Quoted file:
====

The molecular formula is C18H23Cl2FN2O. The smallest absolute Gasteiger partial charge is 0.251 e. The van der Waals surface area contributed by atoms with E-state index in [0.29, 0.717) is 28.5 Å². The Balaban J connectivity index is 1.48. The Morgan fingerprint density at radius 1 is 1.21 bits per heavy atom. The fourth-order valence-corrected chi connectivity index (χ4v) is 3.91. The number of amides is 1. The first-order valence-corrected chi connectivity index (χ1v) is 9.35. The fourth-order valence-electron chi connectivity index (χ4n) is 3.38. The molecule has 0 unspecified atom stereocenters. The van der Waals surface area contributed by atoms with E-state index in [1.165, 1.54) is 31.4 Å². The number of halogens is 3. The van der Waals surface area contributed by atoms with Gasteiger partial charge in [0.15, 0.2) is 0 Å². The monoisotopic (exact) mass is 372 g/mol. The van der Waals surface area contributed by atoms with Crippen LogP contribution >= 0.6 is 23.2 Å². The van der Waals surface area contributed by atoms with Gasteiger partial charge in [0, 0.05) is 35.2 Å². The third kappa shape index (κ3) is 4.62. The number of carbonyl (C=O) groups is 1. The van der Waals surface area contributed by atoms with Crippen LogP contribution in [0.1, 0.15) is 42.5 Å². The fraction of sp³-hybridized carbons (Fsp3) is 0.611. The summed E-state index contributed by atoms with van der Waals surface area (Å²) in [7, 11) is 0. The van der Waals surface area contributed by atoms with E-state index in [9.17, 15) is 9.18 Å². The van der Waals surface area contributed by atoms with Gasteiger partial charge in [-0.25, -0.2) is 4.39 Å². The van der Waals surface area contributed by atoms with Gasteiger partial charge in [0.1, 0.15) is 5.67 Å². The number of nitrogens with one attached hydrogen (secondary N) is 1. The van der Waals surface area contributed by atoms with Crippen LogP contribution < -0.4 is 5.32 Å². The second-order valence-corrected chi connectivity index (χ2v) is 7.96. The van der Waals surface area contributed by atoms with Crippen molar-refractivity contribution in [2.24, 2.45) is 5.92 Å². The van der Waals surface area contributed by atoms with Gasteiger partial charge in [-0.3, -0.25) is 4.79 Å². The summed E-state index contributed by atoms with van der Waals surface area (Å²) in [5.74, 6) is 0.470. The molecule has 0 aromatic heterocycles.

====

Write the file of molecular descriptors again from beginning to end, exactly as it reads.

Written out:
The molecular formula is C18H23Cl2FN2O. The smallest absolute Gasteiger partial charge is 0.251 e. The van der Waals surface area contributed by atoms with E-state index in [0.29, 0.717) is 28.5 Å². The Balaban J connectivity index is 1.48. The Morgan fingerprint density at radius 1 is 1.21 bits per heavy atom. The fourth-order valence-corrected chi connectivity index (χ4v) is 3.91. The number of amides is 1. The first-order valence-corrected chi connectivity index (χ1v) is 9.35. The fourth-order valence-electron chi connectivity index (χ4n) is 3.38. The molecule has 0 unspecified atom stereocenters. The van der Waals surface area contributed by atoms with E-state index in [1.165, 1.54) is 31.4 Å². The number of halogens is 3. The van der Waals surface area contributed by atoms with Gasteiger partial charge in [0.15, 0.2) is 0 Å². The monoisotopic (exact) mass is 372 g/mol. The van der Waals surface area contributed by atoms with Crippen LogP contribution >= 0.6 is 23.2 Å². The van der Waals surface area contributed by atoms with Gasteiger partial charge in [0, 0.05) is 35.2 Å². The third kappa shape index (κ3) is 4.62. The number of carbonyl (C=O) groups is 1. The van der Waals surface area contributed by atoms with Crippen LogP contribution in [0.1, 0.15) is 42.5 Å². The fraction of sp³-hybridized carbons (Fsp3) is 0.611. The summed E-state index contributed by atoms with van der Waals surface area (Å²) in [7, 11) is 0. The van der Waals surface area contributed by atoms with E-state index in [9.17, 15) is 9.18 Å². The van der Waals surface area contributed by atoms with Gasteiger partial charge in [-0.25, -0.2) is 4.39 Å². The van der Waals surface area contributed by atoms with Gasteiger partial charge in [0.1, 0.15) is 5.67 Å². The number of nitrogens with one attached hydrogen (secondary N) is 1. The van der Waals surface area contributed by atoms with Crippen LogP contribution < -0.4 is 5.32 Å². The second-order valence-corrected chi connectivity index (χ2v) is 7.96. The van der Waals surface area contributed by atoms with Crippen molar-refractivity contribution in [2.24, 2.45) is 5.92 Å². The van der Waals surface area contributed by atoms with Gasteiger partial charge in [-0.3, -0.25) is 4.79 Å². The summed E-state index contributed by atoms with van der Waals surface area (Å²) in [5.74, 6) is 0.470. The molecule has 0 aromatic heterocycles.